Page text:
By Wassy Tesfa, Chairperson, Region 9 Head Start Association Board of Directors
February 2021 ushers in many new consequential events – a new President and Administration – new hope with vaccines and the return to a more normal operation. Additionally, February is a month of remembrance and celebration – this year we are mindful of the thousands who have died from COVID-19, those suffering from the economic impacts and ongoing trauma. Also, we take time to celebrate Black History Month – the journey, struggles and victories in the many stories of our Black brothers and sisters. In Head Start, we have been blessed to have many strong Black leaders over the 55+ years of this program. In all aspects of our work – from classroom floors to program leadership and elected office, Head Start has a rich history to draw from for Black History Month Celebrations.
Standing tall among the great Head Start leaders is Mrs. Helen H. Taylor (1942-2000). She was Head Start’s North Star for six years as the associate commissioner of the Head Start Bureau of the Department of Health and Human Services’ Administration on Children, Youth and Families (1994-2000). A champion for children, teachers and families living in poverty. As a pioneer in program improvement, she understood the power of parents. “As the national leader of Head Start, Mrs. Taylor urged her staff to emphasize involvement by parents and community. “Keep the faith and trust the common sense of people,” she once said. “Listen to your parents. The best programs involve families, local staff and communities.” (Washington Post, October 6, 2000). Ms. Ann Linehan, the current Acting Director, Office of Head Start shared “She was like no other political appointee or leader that I have ever encountered or ever will. While we were less than a decade apart in years, her genuineness, wisdom, and common sense were eons beyond mine. We worked closely together until her untimely death in 2000. And since her passing, I have worked to achieve the same “True North” that guided Helen as the leader of our Head Start community.”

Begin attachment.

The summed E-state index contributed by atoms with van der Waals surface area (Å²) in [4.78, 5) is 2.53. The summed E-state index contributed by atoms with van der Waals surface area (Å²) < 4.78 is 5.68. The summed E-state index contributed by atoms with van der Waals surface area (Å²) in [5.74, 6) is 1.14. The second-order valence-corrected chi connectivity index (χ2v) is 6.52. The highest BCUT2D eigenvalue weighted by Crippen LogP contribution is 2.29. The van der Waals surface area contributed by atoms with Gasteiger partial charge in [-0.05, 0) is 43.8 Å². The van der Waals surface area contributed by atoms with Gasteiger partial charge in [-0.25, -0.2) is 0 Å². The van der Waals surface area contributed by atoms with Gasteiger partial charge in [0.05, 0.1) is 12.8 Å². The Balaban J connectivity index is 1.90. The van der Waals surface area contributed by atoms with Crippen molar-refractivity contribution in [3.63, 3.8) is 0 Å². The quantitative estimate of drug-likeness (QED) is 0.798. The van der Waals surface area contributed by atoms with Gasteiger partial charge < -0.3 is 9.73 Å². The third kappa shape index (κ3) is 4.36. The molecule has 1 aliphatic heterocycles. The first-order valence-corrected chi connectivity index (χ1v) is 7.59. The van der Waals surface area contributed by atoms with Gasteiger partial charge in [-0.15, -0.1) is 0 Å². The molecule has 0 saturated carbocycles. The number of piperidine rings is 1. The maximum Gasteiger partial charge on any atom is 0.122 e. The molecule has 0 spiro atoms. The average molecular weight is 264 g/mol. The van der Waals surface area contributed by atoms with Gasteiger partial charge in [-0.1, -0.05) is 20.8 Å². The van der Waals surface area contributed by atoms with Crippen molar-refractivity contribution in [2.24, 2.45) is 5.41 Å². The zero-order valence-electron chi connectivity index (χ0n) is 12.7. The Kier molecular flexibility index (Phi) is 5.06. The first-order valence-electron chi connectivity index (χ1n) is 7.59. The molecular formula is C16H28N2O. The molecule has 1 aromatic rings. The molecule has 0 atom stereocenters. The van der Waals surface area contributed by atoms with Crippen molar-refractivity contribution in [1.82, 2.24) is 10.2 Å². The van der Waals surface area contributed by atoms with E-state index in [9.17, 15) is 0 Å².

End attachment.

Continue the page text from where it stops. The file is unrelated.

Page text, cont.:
As a Head Start fellow, a program she started, I am reminded of what a brilliant servant leader she was who set the bar high and was a great example to program directors throughout the nation. She was the bright child of the Zeitgeist that brought us Head Start. Today, millions of children and families benefit from her leadership. This month – let us celebrate Mrs. Helen H. Taylor.
(Picture – Sen. Ted Kennedy, Helen H. Taylor, President Bill Clinton)
I have been to management workshops, not leadership training. This has totally changed my perspective and encouraged me to propel forward in developing my skills.
I am honored and humbled to be a recipient of the Region 9 Head Start Association’s Legacy Scholarship. The scholarship helped me get one step closer to achieving my goal of becoming a Head Start Director.
I took part in The disproportionate impact of COVID 19, and how to provide “real” support for black/brown children and families and I just want to say this was an amazing webinar. I hope we can look forward to further conversation on this topic.
Thank you so much for making events like this! I really enjoyed and learned so much teaching strategies to implement STEM in the classroom.
The HR Network was an excellent opportunity to network and learn the best practices from other HR professionals within Head Start programs. You will be amazed by the level of talent and experience of the participants.
The Summer Camp training was powerful and inspiring! Each presenter was very engaging, it’s hard to even pick a favorite session!
The Leadership Challenge training was very relevant to my work as a Head Start leader! Great facilitation; stayed with the program yet allowed time for individual and small group reflections.
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